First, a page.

Table of Contents
Meaning of the Solo
Voices in your head – normal
Listening to them – common
Arguing with them – acceptable
Losing the argument – BIG PROBLEM
Since the rhythm guitar only picks single notes, we have to collect them shortly:
On the D string D E F G A C
These notes could be from C major or F major, depending on whether we add B flat or B flat.
On the G string G A B C D F
These notes could be from either F major or B flat major, depending on whether we add E or B flat.
With 6 out of 7 we can’t win a key jackpot yet: we have to choose a key.
For the first part, I take C major, so I still bring the B into play, for the second part from bar 9,
I take F major and play the E.
But since D and G are each the tonal center, we can also say that we don’t play C major but D Dorian,
or not F major but G Dorian. But that would almost be showing off.
Bars 1 to 4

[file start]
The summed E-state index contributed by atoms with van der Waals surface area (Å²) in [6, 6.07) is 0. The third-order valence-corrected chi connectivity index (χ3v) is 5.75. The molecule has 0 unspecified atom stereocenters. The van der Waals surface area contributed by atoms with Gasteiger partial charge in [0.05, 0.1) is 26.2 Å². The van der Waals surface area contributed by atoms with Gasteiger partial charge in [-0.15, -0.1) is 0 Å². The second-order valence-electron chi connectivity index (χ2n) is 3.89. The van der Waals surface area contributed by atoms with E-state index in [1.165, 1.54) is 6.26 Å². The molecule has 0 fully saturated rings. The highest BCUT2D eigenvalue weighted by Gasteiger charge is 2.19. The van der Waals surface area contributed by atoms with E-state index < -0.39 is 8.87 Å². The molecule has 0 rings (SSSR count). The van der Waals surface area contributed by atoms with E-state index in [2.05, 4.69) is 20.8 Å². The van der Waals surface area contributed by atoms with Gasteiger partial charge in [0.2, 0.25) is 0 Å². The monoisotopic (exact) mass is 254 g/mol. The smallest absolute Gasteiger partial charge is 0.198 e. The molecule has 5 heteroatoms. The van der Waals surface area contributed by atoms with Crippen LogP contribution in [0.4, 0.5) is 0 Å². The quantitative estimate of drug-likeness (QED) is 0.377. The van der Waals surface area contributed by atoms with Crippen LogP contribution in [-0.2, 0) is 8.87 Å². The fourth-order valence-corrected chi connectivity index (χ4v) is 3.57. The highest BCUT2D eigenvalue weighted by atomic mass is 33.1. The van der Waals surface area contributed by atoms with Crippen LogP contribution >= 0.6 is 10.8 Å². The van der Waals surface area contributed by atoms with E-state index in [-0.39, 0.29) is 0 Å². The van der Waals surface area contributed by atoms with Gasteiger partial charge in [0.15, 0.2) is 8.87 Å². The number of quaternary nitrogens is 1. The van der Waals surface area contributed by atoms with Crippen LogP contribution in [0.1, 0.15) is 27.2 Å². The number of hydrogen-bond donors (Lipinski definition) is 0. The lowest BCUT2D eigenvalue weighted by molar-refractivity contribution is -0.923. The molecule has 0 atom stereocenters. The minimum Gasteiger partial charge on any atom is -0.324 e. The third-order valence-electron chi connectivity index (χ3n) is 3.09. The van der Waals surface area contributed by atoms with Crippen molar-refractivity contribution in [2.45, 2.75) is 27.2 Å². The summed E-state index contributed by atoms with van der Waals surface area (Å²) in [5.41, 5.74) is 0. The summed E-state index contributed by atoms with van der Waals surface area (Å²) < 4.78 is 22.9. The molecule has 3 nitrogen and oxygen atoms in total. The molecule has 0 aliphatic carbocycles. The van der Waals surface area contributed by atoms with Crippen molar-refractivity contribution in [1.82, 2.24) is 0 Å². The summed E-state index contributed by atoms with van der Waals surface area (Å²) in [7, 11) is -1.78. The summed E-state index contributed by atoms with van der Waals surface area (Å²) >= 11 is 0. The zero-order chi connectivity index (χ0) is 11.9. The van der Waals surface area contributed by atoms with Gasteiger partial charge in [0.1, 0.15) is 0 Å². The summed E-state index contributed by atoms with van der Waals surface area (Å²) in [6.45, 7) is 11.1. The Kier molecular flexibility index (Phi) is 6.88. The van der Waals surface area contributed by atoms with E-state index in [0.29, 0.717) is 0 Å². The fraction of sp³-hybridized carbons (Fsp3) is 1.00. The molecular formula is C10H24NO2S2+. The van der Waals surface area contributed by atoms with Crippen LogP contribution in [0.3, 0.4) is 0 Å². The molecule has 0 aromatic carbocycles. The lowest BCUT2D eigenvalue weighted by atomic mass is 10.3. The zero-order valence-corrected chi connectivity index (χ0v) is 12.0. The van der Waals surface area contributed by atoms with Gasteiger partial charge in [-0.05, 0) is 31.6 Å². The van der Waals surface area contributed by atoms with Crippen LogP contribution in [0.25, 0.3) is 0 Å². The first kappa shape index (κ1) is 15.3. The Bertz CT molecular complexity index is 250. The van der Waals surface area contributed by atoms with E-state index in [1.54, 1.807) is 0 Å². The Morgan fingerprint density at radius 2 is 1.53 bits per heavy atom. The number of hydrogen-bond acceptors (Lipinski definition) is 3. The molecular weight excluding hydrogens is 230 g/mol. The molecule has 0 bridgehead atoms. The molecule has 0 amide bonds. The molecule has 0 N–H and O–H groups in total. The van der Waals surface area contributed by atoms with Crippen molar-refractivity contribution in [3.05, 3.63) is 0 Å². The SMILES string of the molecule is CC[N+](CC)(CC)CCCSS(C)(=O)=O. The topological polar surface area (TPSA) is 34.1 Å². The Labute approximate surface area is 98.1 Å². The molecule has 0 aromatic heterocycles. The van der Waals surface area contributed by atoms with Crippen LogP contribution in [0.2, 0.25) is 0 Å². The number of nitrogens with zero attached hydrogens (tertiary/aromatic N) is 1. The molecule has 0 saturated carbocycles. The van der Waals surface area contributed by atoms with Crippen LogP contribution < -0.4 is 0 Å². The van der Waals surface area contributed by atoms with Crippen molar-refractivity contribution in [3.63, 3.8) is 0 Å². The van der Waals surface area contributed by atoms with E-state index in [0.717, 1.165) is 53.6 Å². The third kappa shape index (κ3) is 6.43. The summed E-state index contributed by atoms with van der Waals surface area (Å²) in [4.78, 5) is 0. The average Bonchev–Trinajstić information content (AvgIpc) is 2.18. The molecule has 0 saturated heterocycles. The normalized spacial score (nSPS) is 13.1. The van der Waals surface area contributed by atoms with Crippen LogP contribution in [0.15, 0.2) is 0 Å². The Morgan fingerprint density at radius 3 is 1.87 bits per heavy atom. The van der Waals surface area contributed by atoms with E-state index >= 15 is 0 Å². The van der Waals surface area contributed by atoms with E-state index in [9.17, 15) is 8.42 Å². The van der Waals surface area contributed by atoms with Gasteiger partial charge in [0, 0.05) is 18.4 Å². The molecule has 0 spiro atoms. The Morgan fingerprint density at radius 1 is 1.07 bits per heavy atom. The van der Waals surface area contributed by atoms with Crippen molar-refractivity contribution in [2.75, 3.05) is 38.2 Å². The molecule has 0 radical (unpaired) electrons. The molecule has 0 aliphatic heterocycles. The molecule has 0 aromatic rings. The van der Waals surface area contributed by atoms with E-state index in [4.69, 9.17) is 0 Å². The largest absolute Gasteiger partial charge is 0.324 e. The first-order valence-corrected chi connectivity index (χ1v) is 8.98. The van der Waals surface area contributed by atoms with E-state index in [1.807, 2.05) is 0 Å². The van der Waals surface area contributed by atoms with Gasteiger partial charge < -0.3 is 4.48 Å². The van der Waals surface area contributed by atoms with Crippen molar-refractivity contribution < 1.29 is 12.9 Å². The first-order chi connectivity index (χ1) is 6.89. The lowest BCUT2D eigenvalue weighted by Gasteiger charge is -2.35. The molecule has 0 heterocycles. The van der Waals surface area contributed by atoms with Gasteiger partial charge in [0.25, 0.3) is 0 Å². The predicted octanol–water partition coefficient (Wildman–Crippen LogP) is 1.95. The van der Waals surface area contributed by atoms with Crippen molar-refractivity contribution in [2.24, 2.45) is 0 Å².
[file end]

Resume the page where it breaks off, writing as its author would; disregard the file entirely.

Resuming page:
With a little tapping action, we enter the first part of the solo.
Accent Shifting is the magic word here because we play groups of three to even six- tenths.
This shifts the emphasis further and further back until, after five repetitions, we end up on a difficult count again.
Tonally, the following results from the tones of the rhythm guitar to the arpeggios:
Bar 1: D + D E F -> Dm9
Bar 2: F + A B C -> F#11
Bar 3: C + E F G -> Cadd11
Bar 4: A + C D E -> Aadd11
Bar 5: D + F G A -> Dadd11
Bar 6: F + A B C -> Fadd#11
Bar 7: G + B C D -> Gadd11
Bar 8: same as bar 7
Bars 9 to 10
Here it goes with a little lick over two strings into the second part of the solo.
Bars 11 to 12
We increase tension with sixteenth notes.
Bars 13 to 14
These bars are simply a repetition of bars 9 and 10, but we have to slide from the last note into the first note of bar 15.
Bars 15 to 16
String Skipping at its best. Pimped up with little slides, we land in our target tone, D. Bravo!
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